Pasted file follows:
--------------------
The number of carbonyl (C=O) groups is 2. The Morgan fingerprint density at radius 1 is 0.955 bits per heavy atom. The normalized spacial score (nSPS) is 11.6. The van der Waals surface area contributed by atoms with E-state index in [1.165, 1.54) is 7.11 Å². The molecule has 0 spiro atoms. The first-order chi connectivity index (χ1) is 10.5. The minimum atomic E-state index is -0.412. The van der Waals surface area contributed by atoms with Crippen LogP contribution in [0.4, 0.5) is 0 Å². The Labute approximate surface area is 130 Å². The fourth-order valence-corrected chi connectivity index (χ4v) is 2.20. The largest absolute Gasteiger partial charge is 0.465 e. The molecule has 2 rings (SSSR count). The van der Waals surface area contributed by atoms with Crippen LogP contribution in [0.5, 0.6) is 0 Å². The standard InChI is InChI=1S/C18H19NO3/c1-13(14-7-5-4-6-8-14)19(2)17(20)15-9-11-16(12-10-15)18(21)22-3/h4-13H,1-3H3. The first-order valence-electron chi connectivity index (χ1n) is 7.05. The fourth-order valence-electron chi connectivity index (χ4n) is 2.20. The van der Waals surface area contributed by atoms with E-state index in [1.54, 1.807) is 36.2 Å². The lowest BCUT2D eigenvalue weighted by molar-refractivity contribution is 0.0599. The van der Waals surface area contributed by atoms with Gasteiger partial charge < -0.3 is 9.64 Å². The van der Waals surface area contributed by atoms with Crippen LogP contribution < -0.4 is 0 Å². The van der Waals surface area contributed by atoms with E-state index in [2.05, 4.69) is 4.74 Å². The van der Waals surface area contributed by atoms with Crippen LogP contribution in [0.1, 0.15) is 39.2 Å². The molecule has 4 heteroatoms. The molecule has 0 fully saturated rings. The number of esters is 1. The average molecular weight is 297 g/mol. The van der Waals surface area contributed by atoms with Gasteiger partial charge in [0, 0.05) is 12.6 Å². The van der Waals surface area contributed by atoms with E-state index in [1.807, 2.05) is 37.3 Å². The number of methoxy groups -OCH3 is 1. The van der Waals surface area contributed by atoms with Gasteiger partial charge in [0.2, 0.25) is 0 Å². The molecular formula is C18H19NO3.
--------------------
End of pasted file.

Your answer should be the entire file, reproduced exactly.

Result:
The number of carbonyl (C=O) groups is 2. The Morgan fingerprint density at radius 1 is 0.955 bits per heavy atom. The normalized spacial score (nSPS) is 11.6. The van der Waals surface area contributed by atoms with E-state index in [1.165, 1.54) is 7.11 Å². The molecule has 0 spiro atoms. The first-order chi connectivity index (χ1) is 10.5. The minimum atomic E-state index is -0.412. The van der Waals surface area contributed by atoms with Crippen LogP contribution in [0.4, 0.5) is 0 Å². The Labute approximate surface area is 130 Å². The fourth-order valence-corrected chi connectivity index (χ4v) is 2.20. The largest absolute Gasteiger partial charge is 0.465 e. The molecule has 2 rings (SSSR count). The van der Waals surface area contributed by atoms with Crippen LogP contribution in [0.5, 0.6) is 0 Å². The standard InChI is InChI=1S/C18H19NO3/c1-13(14-7-5-4-6-8-14)19(2)17(20)15-9-11-16(12-10-15)18(21)22-3/h4-13H,1-3H3. The first-order valence-electron chi connectivity index (χ1n) is 7.05. The fourth-order valence-electron chi connectivity index (χ4n) is 2.20. The van der Waals surface area contributed by atoms with E-state index in [1.54, 1.807) is 36.2 Å². The lowest BCUT2D eigenvalue weighted by molar-refractivity contribution is 0.0599. The van der Waals surface area contributed by atoms with Gasteiger partial charge < -0.3 is 9.64 Å². The van der Waals surface area contributed by atoms with Crippen LogP contribution < -0.4 is 0 Å². The van der Waals surface area contributed by atoms with E-state index in [2.05, 4.69) is 4.74 Å². The van der Waals surface area contributed by atoms with Crippen LogP contribution in [0.1, 0.15) is 39.2 Å². The molecule has 4 heteroatoms. The molecule has 0 fully saturated rings. The number of esters is 1. The average molecular weight is 297 g/mol. The van der Waals surface area contributed by atoms with Gasteiger partial charge in [0, 0.05) is 12.6 Å². The van der Waals surface area contributed by atoms with E-state index in [1.807, 2.05) is 37.3 Å². The number of methoxy groups -OCH3 is 1. The van der Waals surface area contributed by atoms with Gasteiger partial charge in [0.2, 0.25) is 0 Å². The molecular formula is C18H19NO3.